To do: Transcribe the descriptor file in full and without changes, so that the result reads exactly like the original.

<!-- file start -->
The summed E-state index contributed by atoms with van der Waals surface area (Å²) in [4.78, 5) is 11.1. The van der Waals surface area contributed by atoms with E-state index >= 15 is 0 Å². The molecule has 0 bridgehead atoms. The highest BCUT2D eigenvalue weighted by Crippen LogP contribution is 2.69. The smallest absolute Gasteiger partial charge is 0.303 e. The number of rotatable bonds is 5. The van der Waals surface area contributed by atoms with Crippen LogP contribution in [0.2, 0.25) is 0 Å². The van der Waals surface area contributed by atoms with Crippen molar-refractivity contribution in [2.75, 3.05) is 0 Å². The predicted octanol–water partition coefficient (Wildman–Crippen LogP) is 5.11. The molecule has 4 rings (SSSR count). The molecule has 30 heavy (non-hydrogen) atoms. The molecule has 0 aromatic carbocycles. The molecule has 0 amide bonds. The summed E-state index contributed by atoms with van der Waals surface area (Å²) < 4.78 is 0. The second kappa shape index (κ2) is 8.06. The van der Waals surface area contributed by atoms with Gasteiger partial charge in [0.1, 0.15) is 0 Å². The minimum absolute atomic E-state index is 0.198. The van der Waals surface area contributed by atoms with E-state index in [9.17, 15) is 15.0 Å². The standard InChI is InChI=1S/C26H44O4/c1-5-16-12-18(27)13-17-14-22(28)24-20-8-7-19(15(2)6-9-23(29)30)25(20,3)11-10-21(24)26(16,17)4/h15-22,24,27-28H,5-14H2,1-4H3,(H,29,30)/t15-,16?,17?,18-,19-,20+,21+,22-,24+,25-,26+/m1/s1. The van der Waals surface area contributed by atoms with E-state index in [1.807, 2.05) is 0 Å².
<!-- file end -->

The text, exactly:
The summed E-state index contributed by atoms with van der Waals surface area (Å²) in [4.78, 5) is 11.1. The van der Waals surface area contributed by atoms with E-state index >= 15 is 0 Å². The molecule has 0 bridgehead atoms. The highest BCUT2D eigenvalue weighted by Crippen LogP contribution is 2.69. The smallest absolute Gasteiger partial charge is 0.303 e. The number of rotatable bonds is 5. The van der Waals surface area contributed by atoms with Crippen LogP contribution in [0.2, 0.25) is 0 Å². The van der Waals surface area contributed by atoms with Crippen molar-refractivity contribution in [2.75, 3.05) is 0 Å². The predicted octanol–water partition coefficient (Wildman–Crippen LogP) is 5.11. The molecule has 4 rings (SSSR count). The molecule has 30 heavy (non-hydrogen) atoms. The molecule has 0 aromatic carbocycles. The molecule has 0 amide bonds. The summed E-state index contributed by atoms with van der Waals surface area (Å²) < 4.78 is 0. The second kappa shape index (κ2) is 8.06. The van der Waals surface area contributed by atoms with Gasteiger partial charge in [0.1, 0.15) is 0 Å². The minimum absolute atomic E-state index is 0.198. The van der Waals surface area contributed by atoms with E-state index in [9.17, 15) is 15.0 Å². The standard InChI is InChI=1S/C26H44O4/c1-5-16-12-18(27)13-17-14-22(28)24-20-8-7-19(15(2)6-9-23(29)30)25(20,3)11-10-21(24)26(16,17)4/h15-22,24,27-28H,5-14H2,1-4H3,(H,29,30)/t15-,16?,17?,18-,19-,20+,21+,22-,24+,25-,26+/m1/s1. The van der Waals surface area contributed by atoms with E-state index in [1.807, 2.05) is 0 Å².